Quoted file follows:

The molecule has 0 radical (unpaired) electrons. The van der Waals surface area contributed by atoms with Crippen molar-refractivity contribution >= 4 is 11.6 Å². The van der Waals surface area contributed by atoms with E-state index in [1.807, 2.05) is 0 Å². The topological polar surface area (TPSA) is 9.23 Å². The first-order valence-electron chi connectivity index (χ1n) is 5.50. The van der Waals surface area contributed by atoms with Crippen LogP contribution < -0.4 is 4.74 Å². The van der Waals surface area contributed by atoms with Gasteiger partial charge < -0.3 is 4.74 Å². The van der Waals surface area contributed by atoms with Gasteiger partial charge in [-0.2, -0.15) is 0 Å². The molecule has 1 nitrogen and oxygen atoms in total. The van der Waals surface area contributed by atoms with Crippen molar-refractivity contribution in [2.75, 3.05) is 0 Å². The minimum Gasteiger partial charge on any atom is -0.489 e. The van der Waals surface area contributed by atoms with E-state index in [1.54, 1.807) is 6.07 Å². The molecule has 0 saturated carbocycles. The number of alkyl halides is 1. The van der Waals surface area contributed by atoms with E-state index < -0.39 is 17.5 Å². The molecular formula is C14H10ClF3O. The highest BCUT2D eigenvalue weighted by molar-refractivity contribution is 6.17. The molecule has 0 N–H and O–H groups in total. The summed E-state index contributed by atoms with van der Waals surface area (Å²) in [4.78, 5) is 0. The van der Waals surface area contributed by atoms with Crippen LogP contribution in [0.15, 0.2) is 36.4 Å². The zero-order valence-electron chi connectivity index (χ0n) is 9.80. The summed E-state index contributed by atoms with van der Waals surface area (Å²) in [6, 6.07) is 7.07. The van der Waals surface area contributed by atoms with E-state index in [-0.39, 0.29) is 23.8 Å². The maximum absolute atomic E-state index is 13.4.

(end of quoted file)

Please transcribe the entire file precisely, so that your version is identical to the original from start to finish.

The molecule has 0 radical (unpaired) electrons. The van der Waals surface area contributed by atoms with Crippen molar-refractivity contribution >= 4 is 11.6 Å². The van der Waals surface area contributed by atoms with E-state index in [1.807, 2.05) is 0 Å². The topological polar surface area (TPSA) is 9.23 Å². The first-order valence-electron chi connectivity index (χ1n) is 5.50. The van der Waals surface area contributed by atoms with Crippen LogP contribution < -0.4 is 4.74 Å². The van der Waals surface area contributed by atoms with Gasteiger partial charge < -0.3 is 4.74 Å². The van der Waals surface area contributed by atoms with Gasteiger partial charge in [-0.2, -0.15) is 0 Å². The molecule has 1 nitrogen and oxygen atoms in total. The van der Waals surface area contributed by atoms with Crippen molar-refractivity contribution in [2.75, 3.05) is 0 Å². The minimum Gasteiger partial charge on any atom is -0.489 e. The van der Waals surface area contributed by atoms with E-state index in [1.54, 1.807) is 6.07 Å². The molecule has 0 saturated carbocycles. The number of alkyl halides is 1. The van der Waals surface area contributed by atoms with E-state index < -0.39 is 17.5 Å². The molecular formula is C14H10ClF3O. The highest BCUT2D eigenvalue weighted by molar-refractivity contribution is 6.17. The molecule has 0 N–H and O–H groups in total. The summed E-state index contributed by atoms with van der Waals surface area (Å²) in [4.78, 5) is 0. The van der Waals surface area contributed by atoms with Crippen LogP contribution in [0.15, 0.2) is 36.4 Å². The zero-order valence-electron chi connectivity index (χ0n) is 9.80. The summed E-state index contributed by atoms with van der Waals surface area (Å²) in [6, 6.07) is 7.07. The van der Waals surface area contributed by atoms with E-state index in [-0.39, 0.29) is 23.8 Å². The maximum absolute atomic E-state index is 13.4.